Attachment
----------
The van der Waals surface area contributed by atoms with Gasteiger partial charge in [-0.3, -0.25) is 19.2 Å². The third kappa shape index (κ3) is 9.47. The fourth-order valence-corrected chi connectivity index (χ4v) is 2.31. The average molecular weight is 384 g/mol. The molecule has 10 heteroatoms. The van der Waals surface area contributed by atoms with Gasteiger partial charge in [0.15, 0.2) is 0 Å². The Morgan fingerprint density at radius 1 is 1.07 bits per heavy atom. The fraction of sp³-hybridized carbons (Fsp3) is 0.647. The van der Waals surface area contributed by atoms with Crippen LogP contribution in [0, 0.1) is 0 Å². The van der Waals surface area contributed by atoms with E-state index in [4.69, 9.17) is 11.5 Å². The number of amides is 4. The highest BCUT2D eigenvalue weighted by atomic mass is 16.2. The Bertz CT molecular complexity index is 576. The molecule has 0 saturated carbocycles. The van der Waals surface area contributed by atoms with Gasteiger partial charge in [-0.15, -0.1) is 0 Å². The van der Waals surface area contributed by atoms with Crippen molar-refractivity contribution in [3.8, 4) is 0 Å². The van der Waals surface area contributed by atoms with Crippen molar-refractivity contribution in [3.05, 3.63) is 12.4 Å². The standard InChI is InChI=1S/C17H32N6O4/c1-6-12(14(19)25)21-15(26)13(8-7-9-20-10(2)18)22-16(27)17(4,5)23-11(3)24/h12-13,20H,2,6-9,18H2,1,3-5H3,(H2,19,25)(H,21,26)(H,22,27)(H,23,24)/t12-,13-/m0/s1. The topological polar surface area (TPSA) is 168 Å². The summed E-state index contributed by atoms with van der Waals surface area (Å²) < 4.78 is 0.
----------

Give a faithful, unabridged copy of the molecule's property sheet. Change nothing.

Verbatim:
The van der Waals surface area contributed by atoms with Gasteiger partial charge in [-0.3, -0.25) is 19.2 Å². The third kappa shape index (κ3) is 9.47. The fourth-order valence-corrected chi connectivity index (χ4v) is 2.31. The average molecular weight is 384 g/mol. The molecule has 10 heteroatoms. The van der Waals surface area contributed by atoms with Gasteiger partial charge in [0.15, 0.2) is 0 Å². The Morgan fingerprint density at radius 1 is 1.07 bits per heavy atom. The fraction of sp³-hybridized carbons (Fsp3) is 0.647. The van der Waals surface area contributed by atoms with Crippen LogP contribution in [0, 0.1) is 0 Å². The van der Waals surface area contributed by atoms with E-state index in [4.69, 9.17) is 11.5 Å². The number of amides is 4. The highest BCUT2D eigenvalue weighted by atomic mass is 16.2. The Bertz CT molecular complexity index is 576. The molecule has 0 saturated carbocycles. The van der Waals surface area contributed by atoms with Gasteiger partial charge in [-0.15, -0.1) is 0 Å². The van der Waals surface area contributed by atoms with Crippen molar-refractivity contribution in [3.8, 4) is 0 Å². The van der Waals surface area contributed by atoms with Crippen molar-refractivity contribution in [3.05, 3.63) is 12.4 Å². The standard InChI is InChI=1S/C17H32N6O4/c1-6-12(14(19)25)21-15(26)13(8-7-9-20-10(2)18)22-16(27)17(4,5)23-11(3)24/h12-13,20H,2,6-9,18H2,1,3-5H3,(H2,19,25)(H,21,26)(H,22,27)(H,23,24)/t12-,13-/m0/s1. The topological polar surface area (TPSA) is 168 Å². The summed E-state index contributed by atoms with van der Waals surface area (Å²) < 4.78 is 0.